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2018

In the Assembly, click on the one you want to cut and choose the "Edit Part" icon.  That will allow you to edit this Part in the context of the Assembly.

 

 

Now choose the Indent command (Insert > Features > Indent).  Select the Part you want to cut ("Target body:") and the Part you want to cut it with (Tool body region:), and choose "Cut".

 

 

Click on the Okay icon and you're done.

 

In most cases, sketch entities are shown with a thick line font, but sometimes, you will see some of the entities with a thin line font. The image below shows examples of these thin entities:

ThinSketchLines.png

In early versions of SOLIDWORKS, all features required the use of a single "contour" (a single loop of connected sketch entities) to be used to create a feature. In current versions of SOLIDWORKS, some features still require single closed contours. Therefore, there are algorithms in the sketcher to highlight cases where the entities do not form a single closed contour since these entities often are created by mistake or will cause problems in downstream features if not corrected. The sketcher tries to display entities that DO NOT form part of a single closed contour in a thinner line font.

 

Which entities display as thin line font often depends on the entity creation order and also how the entities connect to vertices of the entities that are part of the single closed contour. For example, the first two squares in the image above show different lines in the thin font even though the geometry is the same. This is because of the entity creation order. In the bottom case, the line on the right is shown as thin because it connects to the outer closed contour at a vertex/endpoint. All of the other lines connect to the single contour in the middle of other lines, not at the vertices/endpoints and the algorithm is not designed to highlight these cases.

 

Depending on the usage of the sketch, the user may not care if there is a single contour in the sketch or not so the thin lines can simply be ignored in these a cases. An example of this is if the user us going to use the contour selection tool to identify which contours will be used for the particular feature.

If your Assembly shows some components suppressed and you can't un-suppress them, or if your Drawing is showing dotted line boxes instead of your drawing views, then it's lost the link to the dependent files. You or a coworker may have improperly moved or re-named the files, or maybe you received the file from someone else and he or she didn't send all the dependent files. Assuming it's the first of those examples, and assuming you know where the files were moved to (or what they got re-named to), it's easy enough to restore the links. One method is to close the file and go to File > Open. Browse to the file and select it so it's highlighted, but don't open it. Click on the "References" button.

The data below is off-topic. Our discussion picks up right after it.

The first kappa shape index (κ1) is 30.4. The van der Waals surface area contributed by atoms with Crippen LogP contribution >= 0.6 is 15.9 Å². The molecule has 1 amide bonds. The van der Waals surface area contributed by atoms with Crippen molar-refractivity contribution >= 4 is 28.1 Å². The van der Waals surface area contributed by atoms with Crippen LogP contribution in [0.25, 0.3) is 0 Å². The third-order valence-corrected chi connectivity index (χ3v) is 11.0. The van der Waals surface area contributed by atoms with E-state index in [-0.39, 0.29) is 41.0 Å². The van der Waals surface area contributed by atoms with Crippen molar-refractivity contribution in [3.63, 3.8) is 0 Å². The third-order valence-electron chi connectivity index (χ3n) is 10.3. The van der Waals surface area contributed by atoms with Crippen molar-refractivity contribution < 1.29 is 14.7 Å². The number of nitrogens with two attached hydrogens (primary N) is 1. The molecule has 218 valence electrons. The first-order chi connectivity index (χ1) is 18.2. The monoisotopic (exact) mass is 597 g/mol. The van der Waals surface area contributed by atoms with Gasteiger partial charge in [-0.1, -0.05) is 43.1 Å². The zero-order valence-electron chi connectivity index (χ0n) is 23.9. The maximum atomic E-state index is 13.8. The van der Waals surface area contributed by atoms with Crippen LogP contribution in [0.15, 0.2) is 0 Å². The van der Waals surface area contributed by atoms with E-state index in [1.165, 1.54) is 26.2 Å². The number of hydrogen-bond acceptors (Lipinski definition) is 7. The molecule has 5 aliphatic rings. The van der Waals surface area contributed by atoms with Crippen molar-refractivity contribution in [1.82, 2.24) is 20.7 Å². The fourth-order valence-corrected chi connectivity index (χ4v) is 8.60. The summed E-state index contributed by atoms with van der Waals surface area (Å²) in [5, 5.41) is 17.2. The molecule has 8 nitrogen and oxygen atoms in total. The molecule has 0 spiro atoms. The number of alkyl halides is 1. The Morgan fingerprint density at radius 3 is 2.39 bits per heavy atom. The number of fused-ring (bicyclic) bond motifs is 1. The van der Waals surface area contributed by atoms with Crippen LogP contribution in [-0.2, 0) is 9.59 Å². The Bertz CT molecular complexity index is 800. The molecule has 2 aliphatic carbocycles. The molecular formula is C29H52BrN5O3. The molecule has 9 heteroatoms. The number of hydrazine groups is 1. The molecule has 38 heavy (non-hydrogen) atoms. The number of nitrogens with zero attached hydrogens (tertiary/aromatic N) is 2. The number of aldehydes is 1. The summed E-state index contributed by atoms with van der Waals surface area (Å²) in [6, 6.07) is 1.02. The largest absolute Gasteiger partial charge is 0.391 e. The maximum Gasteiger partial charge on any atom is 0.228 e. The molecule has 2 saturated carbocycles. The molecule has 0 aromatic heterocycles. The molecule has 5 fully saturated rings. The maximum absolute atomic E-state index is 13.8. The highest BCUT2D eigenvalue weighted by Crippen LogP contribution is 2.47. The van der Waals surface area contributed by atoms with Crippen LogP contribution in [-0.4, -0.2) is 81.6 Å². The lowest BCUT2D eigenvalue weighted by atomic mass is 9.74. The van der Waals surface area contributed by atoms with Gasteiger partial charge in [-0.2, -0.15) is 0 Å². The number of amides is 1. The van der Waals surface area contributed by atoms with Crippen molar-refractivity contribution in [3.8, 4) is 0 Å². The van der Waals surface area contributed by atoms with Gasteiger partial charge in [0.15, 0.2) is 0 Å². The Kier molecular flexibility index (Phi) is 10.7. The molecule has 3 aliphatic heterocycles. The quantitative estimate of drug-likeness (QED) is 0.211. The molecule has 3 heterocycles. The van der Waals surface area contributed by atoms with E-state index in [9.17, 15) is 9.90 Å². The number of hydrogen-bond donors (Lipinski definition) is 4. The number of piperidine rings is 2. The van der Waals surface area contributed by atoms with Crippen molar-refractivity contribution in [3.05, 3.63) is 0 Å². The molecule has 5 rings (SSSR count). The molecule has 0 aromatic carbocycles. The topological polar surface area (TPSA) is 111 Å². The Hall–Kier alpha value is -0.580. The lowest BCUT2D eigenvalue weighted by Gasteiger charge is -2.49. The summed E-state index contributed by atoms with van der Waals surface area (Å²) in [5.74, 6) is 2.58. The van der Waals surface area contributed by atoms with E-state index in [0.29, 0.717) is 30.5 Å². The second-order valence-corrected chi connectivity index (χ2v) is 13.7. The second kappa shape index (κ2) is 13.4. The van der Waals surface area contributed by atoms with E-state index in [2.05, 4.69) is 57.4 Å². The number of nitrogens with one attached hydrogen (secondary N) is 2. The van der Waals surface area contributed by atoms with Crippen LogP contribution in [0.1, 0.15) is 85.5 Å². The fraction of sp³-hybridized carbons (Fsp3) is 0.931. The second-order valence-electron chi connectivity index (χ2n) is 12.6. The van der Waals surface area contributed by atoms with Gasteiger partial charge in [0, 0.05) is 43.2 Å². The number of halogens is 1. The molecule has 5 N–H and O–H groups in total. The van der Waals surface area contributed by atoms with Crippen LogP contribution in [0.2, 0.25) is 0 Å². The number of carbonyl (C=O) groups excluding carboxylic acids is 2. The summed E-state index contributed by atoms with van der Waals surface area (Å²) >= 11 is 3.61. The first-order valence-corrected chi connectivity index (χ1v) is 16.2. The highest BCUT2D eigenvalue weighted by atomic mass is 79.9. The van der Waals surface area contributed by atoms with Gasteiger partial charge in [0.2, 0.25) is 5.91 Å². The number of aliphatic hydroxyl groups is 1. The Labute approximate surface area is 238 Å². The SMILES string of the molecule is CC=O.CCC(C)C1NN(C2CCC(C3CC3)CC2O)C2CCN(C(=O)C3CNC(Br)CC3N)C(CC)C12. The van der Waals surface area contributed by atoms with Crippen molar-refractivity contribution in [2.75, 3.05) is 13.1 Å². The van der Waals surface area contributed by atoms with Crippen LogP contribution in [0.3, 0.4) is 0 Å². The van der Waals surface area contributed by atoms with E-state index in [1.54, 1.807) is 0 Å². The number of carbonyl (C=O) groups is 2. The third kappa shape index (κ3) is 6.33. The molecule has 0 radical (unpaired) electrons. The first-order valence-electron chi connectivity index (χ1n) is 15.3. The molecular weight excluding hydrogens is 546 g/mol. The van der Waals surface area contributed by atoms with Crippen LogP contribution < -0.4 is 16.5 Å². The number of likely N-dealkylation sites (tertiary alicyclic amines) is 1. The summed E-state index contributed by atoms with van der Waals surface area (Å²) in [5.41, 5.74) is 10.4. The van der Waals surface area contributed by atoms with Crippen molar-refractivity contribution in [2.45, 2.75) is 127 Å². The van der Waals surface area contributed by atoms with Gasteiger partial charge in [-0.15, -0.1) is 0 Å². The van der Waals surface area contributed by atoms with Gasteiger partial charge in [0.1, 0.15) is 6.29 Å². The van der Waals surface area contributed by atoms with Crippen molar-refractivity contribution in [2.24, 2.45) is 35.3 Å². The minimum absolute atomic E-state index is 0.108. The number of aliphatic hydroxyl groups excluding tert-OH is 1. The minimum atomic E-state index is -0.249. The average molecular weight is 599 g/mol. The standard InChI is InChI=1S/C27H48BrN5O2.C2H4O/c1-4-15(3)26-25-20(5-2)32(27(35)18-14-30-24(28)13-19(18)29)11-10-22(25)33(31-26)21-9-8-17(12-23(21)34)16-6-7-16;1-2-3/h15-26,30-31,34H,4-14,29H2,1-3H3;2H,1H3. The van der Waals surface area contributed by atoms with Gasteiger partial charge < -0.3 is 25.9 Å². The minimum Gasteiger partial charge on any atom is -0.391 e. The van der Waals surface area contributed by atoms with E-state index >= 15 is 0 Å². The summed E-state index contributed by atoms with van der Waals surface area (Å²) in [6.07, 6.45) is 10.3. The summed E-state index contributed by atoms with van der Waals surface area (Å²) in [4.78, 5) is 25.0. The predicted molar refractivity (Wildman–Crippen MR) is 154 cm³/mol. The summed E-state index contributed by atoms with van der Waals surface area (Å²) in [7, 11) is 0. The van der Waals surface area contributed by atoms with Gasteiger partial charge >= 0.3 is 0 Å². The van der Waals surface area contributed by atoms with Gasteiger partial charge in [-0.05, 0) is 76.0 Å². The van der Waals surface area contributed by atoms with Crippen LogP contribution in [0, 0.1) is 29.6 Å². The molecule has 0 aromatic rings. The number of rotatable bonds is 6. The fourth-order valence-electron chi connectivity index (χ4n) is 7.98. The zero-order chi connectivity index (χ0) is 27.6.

That will open another dialog box, with all dependent files listed, along with their folder locations.

 

 

If the file was renamed then double-click on the file name and select the new name from the Browse dialog box. If it was moved then double-click on the folder name string instead and Browse to the new location. If more than one reference was lost you'll need to do this for each one.

 

For Assemblies, there's another method that you might want to try. As I said above, if SW has lost the reference to components then they'll come in suppressed. You can try to click on them and choose the "Unsuppress" icon. Prior to SW2018 when doing this I'd get a message box asking if I wanted to find the component myself, so I could browse to and select it, and it worked fine. However, maybe it's just me, but starting with SW2018 I don't always get that message box. Nothing happens when I try to unsuppress. However, I've learned that I can open the Part, then go back to the Assembly, and I can unsuppress. If that component had been patterned then the pattern will likely show an error (see below). You can manually suppress the pattern and then unsuppress it, or expand it and unsuppress the components, and the error will go away.

 

 

In the future, if you want to move or rename files while maintaining the links do so in SolidWorks Explorer, or right-click on the file name in Windows Explorer and choose SolidWorks > Rename... (or Move...). However, this option will only be available if you have SolidWorks Explorer installed. Depending on your Search parameters this might also not find all references.

 

 

Beginning with SW2016, another alternative for Assemblies is renaming the dependent files directly in the Assembly (see here). I've had good luck with this option. I have fond hopes that at some point in the future we'll be able to use a similar workflow to rename files from a Drawing, but so far (as of SW2018) that's not available.